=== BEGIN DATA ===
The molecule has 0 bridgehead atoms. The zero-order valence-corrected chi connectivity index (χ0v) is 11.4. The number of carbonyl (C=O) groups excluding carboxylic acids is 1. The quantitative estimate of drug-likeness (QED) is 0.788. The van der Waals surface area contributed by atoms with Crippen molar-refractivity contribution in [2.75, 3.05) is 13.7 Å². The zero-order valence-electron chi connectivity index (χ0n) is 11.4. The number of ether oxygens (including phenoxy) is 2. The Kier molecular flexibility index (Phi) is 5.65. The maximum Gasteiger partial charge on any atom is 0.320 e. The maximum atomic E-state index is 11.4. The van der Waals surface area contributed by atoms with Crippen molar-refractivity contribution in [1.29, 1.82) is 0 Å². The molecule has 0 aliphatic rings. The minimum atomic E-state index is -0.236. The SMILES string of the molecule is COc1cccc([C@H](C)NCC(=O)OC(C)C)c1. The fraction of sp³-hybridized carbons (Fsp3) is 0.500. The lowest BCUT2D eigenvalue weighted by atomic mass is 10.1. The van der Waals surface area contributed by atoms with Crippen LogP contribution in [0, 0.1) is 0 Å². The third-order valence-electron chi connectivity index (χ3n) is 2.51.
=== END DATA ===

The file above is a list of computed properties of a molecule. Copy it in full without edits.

The molecule has 0 bridgehead atoms. The zero-order valence-corrected chi connectivity index (χ0v) is 11.4. The number of carbonyl (C=O) groups excluding carboxylic acids is 1. The quantitative estimate of drug-likeness (QED) is 0.788. The van der Waals surface area contributed by atoms with Crippen molar-refractivity contribution in [2.75, 3.05) is 13.7 Å². The zero-order valence-electron chi connectivity index (χ0n) is 11.4. The number of ether oxygens (including phenoxy) is 2. The Kier molecular flexibility index (Phi) is 5.65. The maximum Gasteiger partial charge on any atom is 0.320 e. The maximum atomic E-state index is 11.4. The van der Waals surface area contributed by atoms with Crippen molar-refractivity contribution in [1.29, 1.82) is 0 Å². The molecule has 0 aliphatic rings. The minimum atomic E-state index is -0.236. The SMILES string of the molecule is COc1cccc([C@H](C)NCC(=O)OC(C)C)c1. The fraction of sp³-hybridized carbons (Fsp3) is 0.500. The lowest BCUT2D eigenvalue weighted by atomic mass is 10.1. The van der Waals surface area contributed by atoms with Crippen LogP contribution in [0, 0.1) is 0 Å². The third-order valence-electron chi connectivity index (χ3n) is 2.51.